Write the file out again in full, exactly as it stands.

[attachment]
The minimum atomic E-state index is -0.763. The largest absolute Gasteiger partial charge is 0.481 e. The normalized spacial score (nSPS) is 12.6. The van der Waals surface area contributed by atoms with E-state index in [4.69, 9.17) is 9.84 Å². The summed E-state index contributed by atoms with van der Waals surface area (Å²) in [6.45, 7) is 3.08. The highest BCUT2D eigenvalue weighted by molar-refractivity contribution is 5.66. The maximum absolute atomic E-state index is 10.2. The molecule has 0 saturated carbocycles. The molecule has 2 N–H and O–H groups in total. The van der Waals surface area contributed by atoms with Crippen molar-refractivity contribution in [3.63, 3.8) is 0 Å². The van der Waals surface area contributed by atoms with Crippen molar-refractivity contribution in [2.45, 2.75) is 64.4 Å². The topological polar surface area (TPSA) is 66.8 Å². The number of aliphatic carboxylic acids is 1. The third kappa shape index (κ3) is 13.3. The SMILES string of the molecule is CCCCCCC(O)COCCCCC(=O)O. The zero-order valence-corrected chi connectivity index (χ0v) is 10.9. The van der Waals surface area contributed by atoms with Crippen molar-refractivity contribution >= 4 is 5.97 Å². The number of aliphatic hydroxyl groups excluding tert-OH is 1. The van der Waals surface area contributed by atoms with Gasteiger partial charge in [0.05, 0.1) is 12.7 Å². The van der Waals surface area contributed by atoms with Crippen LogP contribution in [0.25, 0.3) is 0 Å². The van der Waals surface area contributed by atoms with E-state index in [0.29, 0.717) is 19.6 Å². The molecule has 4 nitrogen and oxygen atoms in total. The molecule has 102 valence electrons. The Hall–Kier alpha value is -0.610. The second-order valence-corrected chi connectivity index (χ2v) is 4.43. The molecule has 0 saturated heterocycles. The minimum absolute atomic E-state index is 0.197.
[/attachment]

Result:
The minimum atomic E-state index is -0.763. The largest absolute Gasteiger partial charge is 0.481 e. The normalized spacial score (nSPS) is 12.6. The van der Waals surface area contributed by atoms with E-state index in [4.69, 9.17) is 9.84 Å². The summed E-state index contributed by atoms with van der Waals surface area (Å²) in [6.45, 7) is 3.08. The highest BCUT2D eigenvalue weighted by molar-refractivity contribution is 5.66. The maximum absolute atomic E-state index is 10.2. The molecule has 0 saturated carbocycles. The molecule has 2 N–H and O–H groups in total. The van der Waals surface area contributed by atoms with Crippen molar-refractivity contribution in [3.63, 3.8) is 0 Å². The van der Waals surface area contributed by atoms with Crippen molar-refractivity contribution in [2.45, 2.75) is 64.4 Å². The topological polar surface area (TPSA) is 66.8 Å². The number of aliphatic carboxylic acids is 1. The third kappa shape index (κ3) is 13.3. The SMILES string of the molecule is CCCCCCC(O)COCCCCC(=O)O. The zero-order valence-corrected chi connectivity index (χ0v) is 10.9. The van der Waals surface area contributed by atoms with Crippen molar-refractivity contribution >= 4 is 5.97 Å². The number of aliphatic hydroxyl groups excluding tert-OH is 1. The van der Waals surface area contributed by atoms with Gasteiger partial charge in [0.05, 0.1) is 12.7 Å². The van der Waals surface area contributed by atoms with Crippen LogP contribution in [0.25, 0.3) is 0 Å². The van der Waals surface area contributed by atoms with E-state index in [0.29, 0.717) is 19.6 Å². The molecule has 4 nitrogen and oxygen atoms in total. The molecule has 102 valence electrons. The Hall–Kier alpha value is -0.610. The second-order valence-corrected chi connectivity index (χ2v) is 4.43. The molecule has 0 saturated heterocycles. The minimum absolute atomic E-state index is 0.197.